— I covered Dr. Lu Le in detail in May of last year due to his team’s groundbreaking discovery related to Krox20 and its impact on hair growth and hair pigmentation. In a new video interview Mr. Le says:

“It will not be tomorrow. It is in the realm of possibility. We are working really hard in the lab to make it happen.”

Ed Cooley Hair
Ed Cooley Alopecia Areata

— For those of you in the US, this is the traditional March Madness month of playoffs in college basketball. A great excuse to frequent and support your local pubs. One of the most discussed teams so far this year has been Providence (unfortunately they were eliminated today). As is often the case in sports, Providence coach Ed Cooley is a bigger attention grabber than the team’s players. The most admirable thing abut Mr. Cooley is that despite suffering from alopecia areata (i.e., patchy hair loss) for years, he does not care and never discusses the subject. In the above image from a game earlier in the week, he is wearing a towel because he ripped his pants after a fit of exuberance and decided to cover the tear up rather than waste precious game time going to the changing room. Thankfully, he never covers up his patchy hair loss.

— I am not going to write yet another post on Aclaris Therapeutics as requested by several people. However, it is worth checking out blog reader “Malcolm”‘s useful comments in the last post based on Aclaris’ latest investor conference presentation (which can be listened to via the company’s website and includes attached slides). The company is definitely on schedule to finish Phase 2 trials by mid-2019 as announced a few weeks ago and covered on this blog. Also, Aclaris was granted yet another new patent covering the use of JAK inhibitors to treat hair loss disorders, including androgenetic alopecia (which most of us care about the most). Patent details here.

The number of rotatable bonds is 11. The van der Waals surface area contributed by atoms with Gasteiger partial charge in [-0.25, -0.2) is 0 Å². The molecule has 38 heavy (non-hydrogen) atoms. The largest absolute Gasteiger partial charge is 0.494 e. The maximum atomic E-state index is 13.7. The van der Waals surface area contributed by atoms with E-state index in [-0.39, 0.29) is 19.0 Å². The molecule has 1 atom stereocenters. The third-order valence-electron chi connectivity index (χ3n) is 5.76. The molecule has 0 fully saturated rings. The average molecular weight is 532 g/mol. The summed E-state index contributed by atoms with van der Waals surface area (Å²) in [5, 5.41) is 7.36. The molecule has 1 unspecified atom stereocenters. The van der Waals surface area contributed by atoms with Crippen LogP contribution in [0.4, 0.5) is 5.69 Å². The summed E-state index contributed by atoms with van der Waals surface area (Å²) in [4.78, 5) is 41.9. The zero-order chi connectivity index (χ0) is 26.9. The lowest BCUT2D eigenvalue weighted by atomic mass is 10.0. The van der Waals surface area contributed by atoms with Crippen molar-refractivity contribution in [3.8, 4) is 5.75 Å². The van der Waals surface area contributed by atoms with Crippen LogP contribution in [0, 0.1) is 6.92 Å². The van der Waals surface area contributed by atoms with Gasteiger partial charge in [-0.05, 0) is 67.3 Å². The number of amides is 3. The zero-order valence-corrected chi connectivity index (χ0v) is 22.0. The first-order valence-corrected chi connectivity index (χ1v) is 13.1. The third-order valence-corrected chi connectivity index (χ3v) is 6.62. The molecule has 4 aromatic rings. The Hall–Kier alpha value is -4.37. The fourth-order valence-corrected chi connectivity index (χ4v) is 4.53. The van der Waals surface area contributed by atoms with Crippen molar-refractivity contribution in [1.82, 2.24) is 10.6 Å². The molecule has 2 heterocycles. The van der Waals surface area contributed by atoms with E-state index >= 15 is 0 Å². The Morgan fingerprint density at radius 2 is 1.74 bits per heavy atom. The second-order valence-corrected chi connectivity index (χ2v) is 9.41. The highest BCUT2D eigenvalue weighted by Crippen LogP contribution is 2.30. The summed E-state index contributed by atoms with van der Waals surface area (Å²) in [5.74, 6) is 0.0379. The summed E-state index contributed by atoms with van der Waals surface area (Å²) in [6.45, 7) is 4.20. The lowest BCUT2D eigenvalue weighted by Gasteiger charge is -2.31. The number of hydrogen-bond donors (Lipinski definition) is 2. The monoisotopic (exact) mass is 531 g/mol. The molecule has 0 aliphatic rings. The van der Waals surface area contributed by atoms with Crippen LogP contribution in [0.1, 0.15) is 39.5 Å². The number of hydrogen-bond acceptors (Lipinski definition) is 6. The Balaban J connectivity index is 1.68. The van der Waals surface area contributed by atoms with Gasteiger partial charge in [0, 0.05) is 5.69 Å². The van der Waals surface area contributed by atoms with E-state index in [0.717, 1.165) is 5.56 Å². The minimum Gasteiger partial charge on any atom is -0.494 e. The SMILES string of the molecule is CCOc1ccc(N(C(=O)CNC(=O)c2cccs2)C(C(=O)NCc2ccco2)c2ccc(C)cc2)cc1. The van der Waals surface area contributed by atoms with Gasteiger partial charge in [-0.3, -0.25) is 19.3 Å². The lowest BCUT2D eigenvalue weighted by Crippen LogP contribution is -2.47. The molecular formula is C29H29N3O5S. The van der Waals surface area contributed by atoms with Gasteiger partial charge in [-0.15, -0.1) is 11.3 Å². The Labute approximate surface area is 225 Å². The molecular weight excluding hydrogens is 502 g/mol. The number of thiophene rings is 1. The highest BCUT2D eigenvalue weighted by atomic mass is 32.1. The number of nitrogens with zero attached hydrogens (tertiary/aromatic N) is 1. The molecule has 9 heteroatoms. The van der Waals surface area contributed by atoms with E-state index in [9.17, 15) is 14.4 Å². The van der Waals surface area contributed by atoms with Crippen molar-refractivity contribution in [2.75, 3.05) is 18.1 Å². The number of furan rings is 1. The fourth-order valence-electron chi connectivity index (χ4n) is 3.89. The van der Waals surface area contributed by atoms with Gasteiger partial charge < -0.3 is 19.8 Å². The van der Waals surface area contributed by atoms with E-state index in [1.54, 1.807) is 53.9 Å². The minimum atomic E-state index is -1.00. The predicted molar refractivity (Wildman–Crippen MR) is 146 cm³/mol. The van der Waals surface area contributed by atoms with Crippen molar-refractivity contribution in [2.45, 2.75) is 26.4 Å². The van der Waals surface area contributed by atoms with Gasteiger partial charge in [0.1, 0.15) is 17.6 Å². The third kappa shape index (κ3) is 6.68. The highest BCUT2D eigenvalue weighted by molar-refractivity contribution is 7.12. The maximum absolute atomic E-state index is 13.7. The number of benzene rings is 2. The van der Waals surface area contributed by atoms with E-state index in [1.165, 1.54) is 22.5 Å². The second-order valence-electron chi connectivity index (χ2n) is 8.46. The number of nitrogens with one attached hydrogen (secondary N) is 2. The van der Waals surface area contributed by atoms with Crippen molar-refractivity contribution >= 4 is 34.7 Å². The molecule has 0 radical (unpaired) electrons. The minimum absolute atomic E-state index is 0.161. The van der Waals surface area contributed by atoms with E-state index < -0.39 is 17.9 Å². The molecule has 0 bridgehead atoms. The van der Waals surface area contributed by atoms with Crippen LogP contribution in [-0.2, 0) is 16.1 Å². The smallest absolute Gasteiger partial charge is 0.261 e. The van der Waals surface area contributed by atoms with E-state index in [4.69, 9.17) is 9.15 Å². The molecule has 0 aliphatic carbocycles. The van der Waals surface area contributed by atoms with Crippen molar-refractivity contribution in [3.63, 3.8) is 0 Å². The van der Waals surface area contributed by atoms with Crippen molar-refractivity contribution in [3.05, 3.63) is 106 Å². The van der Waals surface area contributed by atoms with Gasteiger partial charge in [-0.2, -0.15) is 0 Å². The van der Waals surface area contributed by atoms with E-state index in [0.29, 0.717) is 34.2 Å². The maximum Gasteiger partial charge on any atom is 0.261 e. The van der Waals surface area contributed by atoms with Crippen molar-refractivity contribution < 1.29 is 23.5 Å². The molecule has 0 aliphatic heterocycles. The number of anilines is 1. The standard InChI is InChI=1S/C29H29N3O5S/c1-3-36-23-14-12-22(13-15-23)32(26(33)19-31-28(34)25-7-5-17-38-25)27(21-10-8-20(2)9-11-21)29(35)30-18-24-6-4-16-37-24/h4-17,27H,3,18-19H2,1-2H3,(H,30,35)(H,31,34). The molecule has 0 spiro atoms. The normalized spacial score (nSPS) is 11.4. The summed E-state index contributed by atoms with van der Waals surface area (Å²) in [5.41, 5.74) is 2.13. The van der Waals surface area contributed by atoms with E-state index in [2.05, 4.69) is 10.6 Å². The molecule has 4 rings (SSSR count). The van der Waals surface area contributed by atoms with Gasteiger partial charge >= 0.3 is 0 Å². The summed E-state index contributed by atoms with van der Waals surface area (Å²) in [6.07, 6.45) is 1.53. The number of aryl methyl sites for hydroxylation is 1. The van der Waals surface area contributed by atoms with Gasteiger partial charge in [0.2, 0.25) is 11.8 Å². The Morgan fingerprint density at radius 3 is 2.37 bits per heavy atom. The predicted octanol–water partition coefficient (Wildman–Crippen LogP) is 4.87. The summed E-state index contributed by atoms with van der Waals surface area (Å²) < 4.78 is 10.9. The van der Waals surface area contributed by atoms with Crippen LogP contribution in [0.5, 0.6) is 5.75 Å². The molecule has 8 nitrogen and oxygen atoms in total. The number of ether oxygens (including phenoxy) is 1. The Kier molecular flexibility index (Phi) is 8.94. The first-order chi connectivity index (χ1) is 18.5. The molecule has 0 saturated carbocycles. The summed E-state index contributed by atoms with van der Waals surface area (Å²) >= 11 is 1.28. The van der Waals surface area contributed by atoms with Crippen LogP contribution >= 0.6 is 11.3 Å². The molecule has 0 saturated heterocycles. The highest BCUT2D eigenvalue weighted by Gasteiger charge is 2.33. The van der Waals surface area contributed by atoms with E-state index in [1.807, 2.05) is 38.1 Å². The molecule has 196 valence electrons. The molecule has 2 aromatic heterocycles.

— On a related note, a new study from Dr. Angela Christiano’s Columbia University lab titled “Hair Growth Is Induced by Blockade of Macrophage-derived Oncostatin M and Downstream Jak-stat5 Signaling in Hair Follicle Stem Cells”. The author’s unusual name (Dr. Wang Cho Ee Etienne) stands out just as much as the paper title.

— In 2016, I wrote a post in relation to umbilical cord Wharton’s jelly-derived mesenchymal stem cells (WJMSCs) and hair regeneration. I had forgotten about the subject till I read a new article (h/t “Paul Pheonix”) about South Korea based Medipost being granted a domestic patent related to “stem cell culture fluids preventing hair loss”. It seems like these stem cells will be derived from umbilical cord blood.

— Apparently Monat sold $200 million worth of hair care products in 2017 through multi-level marketing. However, now the company is faced with mounting class-action lawsuits. Complaints range from an increase in hair loss to major scalp irritation to adverse skin reactions.

Another interesting article on PolarityTE.

The Hair & Nails Symposium started in Poland yesterday. Several well known speakers and presenters from the hair loss cure world such as Dr. Antonella Tosti and Dr. Ulrike Blume-Peytavi.

Will we EVER cure baldness?

Carboxytherapy may be useful for alopecia areata treatment. Maybe also minor improvements in androgenetic alopecia patients when used as an adjuvant therapy. I am skeptical.

— Fractional non-ablative laser-assisted delivery of topical finasteride and various growth factors leads to improvement in male and female pattern hair loss. I did not try to find the entire study and see if results are superior to using plain old oral finasteride 0.5mg per day.